The Palo Alto Networks firewall can detect the Active Directory names of users on a network and match those names against security policies. A User-ID agent will check the Active Directory domain controllers for Event Log entries that are generated that contain user names and their client IP addresses. Using this information, you can make rules that filter traffic based on particular users (or groups), allowing you to fine-tune your policies.
What you’ll need:
The User-ID agent software from the PAN support site (optional, recommended)
A Windows server to install the User-ID agent on (optional, recommended)
A domain admin account for polling the domain controllers (or a service account)
Install the User-ID agent
Download and install the User-ID agent on a Windows server. I prefer using an agent on a server rather than using the built-in firewall agent, as it reduces the usage on the firewall and offloads it to the agent.
You’ll want to edit the settings to fill in your Active Directory administrator account. You can leave the rest of the settings at their defaults. Next, visit the Discovery tab to select the domain controllers you want to poll.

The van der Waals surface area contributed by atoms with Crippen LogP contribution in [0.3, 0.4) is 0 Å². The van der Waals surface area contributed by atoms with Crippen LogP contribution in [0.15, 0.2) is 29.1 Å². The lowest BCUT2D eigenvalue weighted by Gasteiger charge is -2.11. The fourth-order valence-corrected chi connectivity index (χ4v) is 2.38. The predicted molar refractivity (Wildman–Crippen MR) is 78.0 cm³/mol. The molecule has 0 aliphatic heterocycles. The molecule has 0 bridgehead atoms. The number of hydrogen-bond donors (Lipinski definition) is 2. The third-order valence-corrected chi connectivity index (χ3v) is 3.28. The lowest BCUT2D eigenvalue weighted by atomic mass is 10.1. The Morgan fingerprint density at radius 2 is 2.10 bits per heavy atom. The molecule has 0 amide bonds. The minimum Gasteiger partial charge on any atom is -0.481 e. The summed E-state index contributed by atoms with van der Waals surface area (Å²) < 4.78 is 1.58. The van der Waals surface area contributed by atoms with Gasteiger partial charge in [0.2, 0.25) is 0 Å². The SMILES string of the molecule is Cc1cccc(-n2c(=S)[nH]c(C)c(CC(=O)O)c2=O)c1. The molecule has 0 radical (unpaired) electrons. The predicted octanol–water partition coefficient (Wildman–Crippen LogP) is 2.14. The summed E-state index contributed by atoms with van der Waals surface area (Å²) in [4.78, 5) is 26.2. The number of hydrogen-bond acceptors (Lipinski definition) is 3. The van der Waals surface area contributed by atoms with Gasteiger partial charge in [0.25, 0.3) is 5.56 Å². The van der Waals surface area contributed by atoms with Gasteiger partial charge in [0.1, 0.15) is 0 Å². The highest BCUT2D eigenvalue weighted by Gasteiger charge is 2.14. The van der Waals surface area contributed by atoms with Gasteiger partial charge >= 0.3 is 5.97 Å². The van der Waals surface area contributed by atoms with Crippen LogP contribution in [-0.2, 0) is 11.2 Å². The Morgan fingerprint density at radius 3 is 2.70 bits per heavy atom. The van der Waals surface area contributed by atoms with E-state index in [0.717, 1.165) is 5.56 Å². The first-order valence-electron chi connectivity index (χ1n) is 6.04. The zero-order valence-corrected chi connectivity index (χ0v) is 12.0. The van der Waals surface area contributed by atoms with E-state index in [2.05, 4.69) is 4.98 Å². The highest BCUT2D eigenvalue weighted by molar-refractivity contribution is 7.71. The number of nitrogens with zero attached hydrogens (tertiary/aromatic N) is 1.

If you hit the auto discover button, it will find all of your domain controllers. Make sure to add any that it missed, or to delete any that you don’t want to poll. That should be all the config you need on the agent.
Configure the User-ID Agent
The next step is to add a new User-ID Agent in the User-ID Agents tab in the User Identification section under the Device tab.
Port 5007 is the default User-ID agent port, so make sure to punch that in. You shouldn’t need a pre-shared key, but I filled one in anyway. Now you can use Active Directory user names in your policies, or you can set up an LDAP server profile to do group-based mapping.